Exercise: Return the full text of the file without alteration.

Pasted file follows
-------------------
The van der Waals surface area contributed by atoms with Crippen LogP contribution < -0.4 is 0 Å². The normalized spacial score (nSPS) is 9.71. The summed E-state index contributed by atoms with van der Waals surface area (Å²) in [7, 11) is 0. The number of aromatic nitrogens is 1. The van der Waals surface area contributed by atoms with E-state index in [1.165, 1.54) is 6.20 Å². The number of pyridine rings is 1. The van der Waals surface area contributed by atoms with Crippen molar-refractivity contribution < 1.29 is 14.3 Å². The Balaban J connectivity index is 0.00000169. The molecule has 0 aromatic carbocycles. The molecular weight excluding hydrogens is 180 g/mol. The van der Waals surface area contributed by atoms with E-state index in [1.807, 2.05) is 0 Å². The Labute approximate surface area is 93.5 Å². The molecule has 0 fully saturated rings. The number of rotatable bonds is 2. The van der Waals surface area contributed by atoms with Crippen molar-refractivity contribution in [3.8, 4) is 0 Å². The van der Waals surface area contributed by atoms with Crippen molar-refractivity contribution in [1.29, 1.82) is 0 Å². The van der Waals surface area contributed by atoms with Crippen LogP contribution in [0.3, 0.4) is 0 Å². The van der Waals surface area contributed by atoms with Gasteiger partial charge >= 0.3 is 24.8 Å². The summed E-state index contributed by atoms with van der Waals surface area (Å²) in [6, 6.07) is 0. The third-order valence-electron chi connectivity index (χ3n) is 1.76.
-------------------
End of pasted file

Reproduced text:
The van der Waals surface area contributed by atoms with Crippen LogP contribution < -0.4 is 0 Å². The normalized spacial score (nSPS) is 9.71. The summed E-state index contributed by atoms with van der Waals surface area (Å²) in [7, 11) is 0. The number of aromatic nitrogens is 1. The van der Waals surface area contributed by atoms with E-state index in [1.165, 1.54) is 6.20 Å². The number of pyridine rings is 1. The van der Waals surface area contributed by atoms with Crippen molar-refractivity contribution < 1.29 is 14.3 Å². The Balaban J connectivity index is 0.00000169. The molecule has 0 aromatic carbocycles. The molecular weight excluding hydrogens is 180 g/mol. The van der Waals surface area contributed by atoms with E-state index in [1.807, 2.05) is 0 Å². The Labute approximate surface area is 93.5 Å². The molecule has 0 fully saturated rings. The number of rotatable bonds is 2. The van der Waals surface area contributed by atoms with Crippen molar-refractivity contribution in [3.8, 4) is 0 Å². The van der Waals surface area contributed by atoms with Crippen molar-refractivity contribution in [1.29, 1.82) is 0 Å². The van der Waals surface area contributed by atoms with Crippen LogP contribution in [0.3, 0.4) is 0 Å². The van der Waals surface area contributed by atoms with Gasteiger partial charge >= 0.3 is 24.8 Å². The summed E-state index contributed by atoms with van der Waals surface area (Å²) in [6, 6.07) is 0. The third-order valence-electron chi connectivity index (χ3n) is 1.76.